Eventually, the calf injury healed, winter grudgingly yielded to spring, and after a long season of coaching, spring finally gave way to summer. But having more time to run wasn’t enough to bring consistency back into my training. There were too many days when I didn’t feel like running, or did feel like it but failed to carve out the time and let the opportunity slip away. I wasn’t keeping up with my log, but I’m pretty sure that I ran fewer miles in 2018 than in any year since 1982, the year I started up again. I kept telling myself that I’d get back into a regular routine as soon as the crisis of the moment passed, but that wasn’t how it worked (it never is). If you plan your running around your life, you’ll always have reasons to miss runs. And having missed runs, you’ll rationalize those misses by telling yourself that you’re putting running in the proper perspective.
There is another option, a selfish choice that is annoying to everyone around you, and that is to plan your life around your running. As a responsible adult, you should not make this choice. There are dozens of claims on your time that ought to have higher priority than running. There are dozens of reasons — health, safety, not wanting to seem pathetic — that argue for a more moderate approach that allows for NOT doing stupid, stubborn, three-mile runs in a snow emergency after a morning of shoveling out the driveway.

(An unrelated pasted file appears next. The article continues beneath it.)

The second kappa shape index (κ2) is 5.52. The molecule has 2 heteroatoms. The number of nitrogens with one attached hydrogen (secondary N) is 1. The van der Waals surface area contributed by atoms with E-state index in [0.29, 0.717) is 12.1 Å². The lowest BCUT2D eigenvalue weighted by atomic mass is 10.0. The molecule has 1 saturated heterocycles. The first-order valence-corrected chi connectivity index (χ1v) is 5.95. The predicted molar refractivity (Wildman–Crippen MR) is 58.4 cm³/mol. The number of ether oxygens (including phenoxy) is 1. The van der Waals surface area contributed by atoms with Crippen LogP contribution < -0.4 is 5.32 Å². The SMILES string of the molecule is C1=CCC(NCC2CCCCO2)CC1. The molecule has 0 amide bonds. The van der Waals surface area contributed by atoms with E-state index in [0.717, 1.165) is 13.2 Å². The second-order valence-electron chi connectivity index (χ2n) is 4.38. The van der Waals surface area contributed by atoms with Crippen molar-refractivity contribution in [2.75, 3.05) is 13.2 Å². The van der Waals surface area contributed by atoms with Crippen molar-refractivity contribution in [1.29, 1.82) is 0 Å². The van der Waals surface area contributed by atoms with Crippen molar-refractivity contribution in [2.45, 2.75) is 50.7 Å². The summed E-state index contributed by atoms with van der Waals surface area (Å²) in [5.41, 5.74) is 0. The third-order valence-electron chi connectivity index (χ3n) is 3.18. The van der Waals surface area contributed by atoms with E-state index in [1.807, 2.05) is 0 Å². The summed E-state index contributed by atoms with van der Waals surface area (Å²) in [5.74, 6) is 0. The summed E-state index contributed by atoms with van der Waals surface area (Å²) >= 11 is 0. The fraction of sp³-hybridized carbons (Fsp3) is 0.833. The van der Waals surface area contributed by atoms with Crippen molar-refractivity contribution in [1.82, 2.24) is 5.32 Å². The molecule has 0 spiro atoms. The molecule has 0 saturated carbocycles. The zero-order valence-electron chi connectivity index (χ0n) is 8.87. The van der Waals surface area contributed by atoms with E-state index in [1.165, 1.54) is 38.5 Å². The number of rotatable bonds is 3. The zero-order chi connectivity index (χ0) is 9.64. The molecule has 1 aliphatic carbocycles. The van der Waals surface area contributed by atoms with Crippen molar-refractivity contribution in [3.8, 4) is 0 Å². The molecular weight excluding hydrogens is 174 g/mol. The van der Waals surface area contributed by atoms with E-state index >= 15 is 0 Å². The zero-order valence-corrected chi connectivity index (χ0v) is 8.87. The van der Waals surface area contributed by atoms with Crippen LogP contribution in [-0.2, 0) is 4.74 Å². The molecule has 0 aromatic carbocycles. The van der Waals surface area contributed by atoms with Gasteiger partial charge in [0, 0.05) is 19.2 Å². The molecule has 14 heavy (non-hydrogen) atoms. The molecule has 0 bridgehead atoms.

I’m not sure when I started noticing the signs of stubbornness creeping back into my running life. After the end of the cross-country season, I made the decision to run the Mt. Hood race, fit or not, and that encouraged me to see what other foolhardy things I could do. All through the dark days of December, I told myself I needed to run just to experience natural light, and snuck out in the early afternoons to escape screens and holiday music. I ran a few miles on Christmas Day, and even got up early to run on New Year’s Day so that I could go to a party in the afternoon and not worry about running in the evening. I started a new spreadsheet to record data about my runs, and didn’t want to spoil it with blank rows. Slowly, I was building up the old habits of stubbornness again.